BoE figures – robust October for mortgage approvals

Ryan Bembridge

November 29, 2016

house keys

October saw mortgage approvals rise both in terms of volume and value, the Bank of England’s Money and Credit data has revealed.

There were 67,500 house purchase approvals in October to a value of £12bn, up from 63,600 and £11.2bn in September.

There was also a slight uptick in remortgage approvals to 43,500 with a value of £7.6bn, up from 42,600 and £7.4bn in September.

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Jonathan Sealey, chief executive of bridging lender Hope Capital, said: “Although some businesses have remained cautious, consumer confidence and lender appetite has continued to grow post-Brexit, and indeed much quicker than first anticipated.

“It will be interesting to see if the Chancellor’s Autumn Statement which reinstated the government’s commitment to housing through targeted and sustained investment is enough to tackle the housing crisis.”

A number of commentators reckoned the Brexit uncertainty, with Article 50 set to be triggered early next year, is making people keener to get their deals done now.

Mark Dyason, director of independent mortgage broker, Edinburgh Mortgage Advice, said: “The strong October mortgage approvals data for house purchases underlines how Brexit has actually spurred people into action rather than driven them away from property.

“People are aware that rates have never been better and at the same time are uncertain about what’s coming next politically.

“As a result, they’re moving now rather than risk getting their plans skewered by some other major development in 2017.

“Brexit has created uncertainty but increasingly that uncertainty is causing people to act rather than do nothing. Uncertainty is emboldening buyers to take action.”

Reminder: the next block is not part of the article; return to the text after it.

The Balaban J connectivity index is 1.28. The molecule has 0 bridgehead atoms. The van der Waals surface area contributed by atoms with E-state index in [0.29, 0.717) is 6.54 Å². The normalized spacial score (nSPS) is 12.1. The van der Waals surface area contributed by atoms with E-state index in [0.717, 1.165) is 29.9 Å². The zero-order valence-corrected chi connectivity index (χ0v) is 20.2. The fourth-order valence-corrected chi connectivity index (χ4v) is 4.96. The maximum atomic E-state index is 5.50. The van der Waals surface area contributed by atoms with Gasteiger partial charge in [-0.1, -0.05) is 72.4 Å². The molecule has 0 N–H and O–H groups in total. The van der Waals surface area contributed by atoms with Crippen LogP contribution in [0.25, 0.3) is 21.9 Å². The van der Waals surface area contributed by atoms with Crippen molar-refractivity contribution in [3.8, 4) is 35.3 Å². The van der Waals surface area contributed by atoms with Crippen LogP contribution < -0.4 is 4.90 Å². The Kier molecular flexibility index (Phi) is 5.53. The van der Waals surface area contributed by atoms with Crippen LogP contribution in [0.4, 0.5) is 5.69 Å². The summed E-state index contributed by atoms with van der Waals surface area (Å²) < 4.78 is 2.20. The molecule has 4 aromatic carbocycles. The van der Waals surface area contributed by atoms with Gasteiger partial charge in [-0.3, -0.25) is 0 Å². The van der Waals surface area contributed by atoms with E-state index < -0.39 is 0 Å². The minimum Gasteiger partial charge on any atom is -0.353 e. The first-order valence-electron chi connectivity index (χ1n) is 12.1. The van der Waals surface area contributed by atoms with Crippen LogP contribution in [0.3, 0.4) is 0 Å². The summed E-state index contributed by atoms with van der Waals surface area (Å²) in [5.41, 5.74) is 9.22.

Jeremy Leaf, north London estate agent and a former RICS residential chairman, agreed. He said: “These numbers are encouraging as they show considerable resilience in the market, demonstrating again that the short-term fears about Brexit were overestimated and the long-term implications may have been underestimated.

“Needless to say, the real test of the market will come in early 2017 when we will see whether or not these approvals have been translated into increases in sales.

“The figures are particularly welcome as at this time of year people have other things on their mind and we expect a slowdown in the run up to Christmas. We wait with anticipation as to how people will respond in the New Year.

“However, even with the festive season almost upon us there is still a determination among many to get on with buying and selling at realistic price levels.”

Jonathan Harris, director of mortgage broker Anderson Harris, told consumers to take advantage of low rates now. He said: “However, the lowest rates may not be around much longer with some lenders starting to increase the pricing on longer-term fixes on the back of rising swap rates.

“Nationwide has increased the rates on some of its 10-year fixed mortgages by 0.3 percentage points, for example, while West Bromwich also recently dropped its market-leading 10-year fix.

“Borrowers have had it very good for a long time but it is important to remember that this is not likely to be the case for ever and if you see a competitive rate, you should probably secure it rather than wait in the hope that it will become lower still as this is unlikely.”

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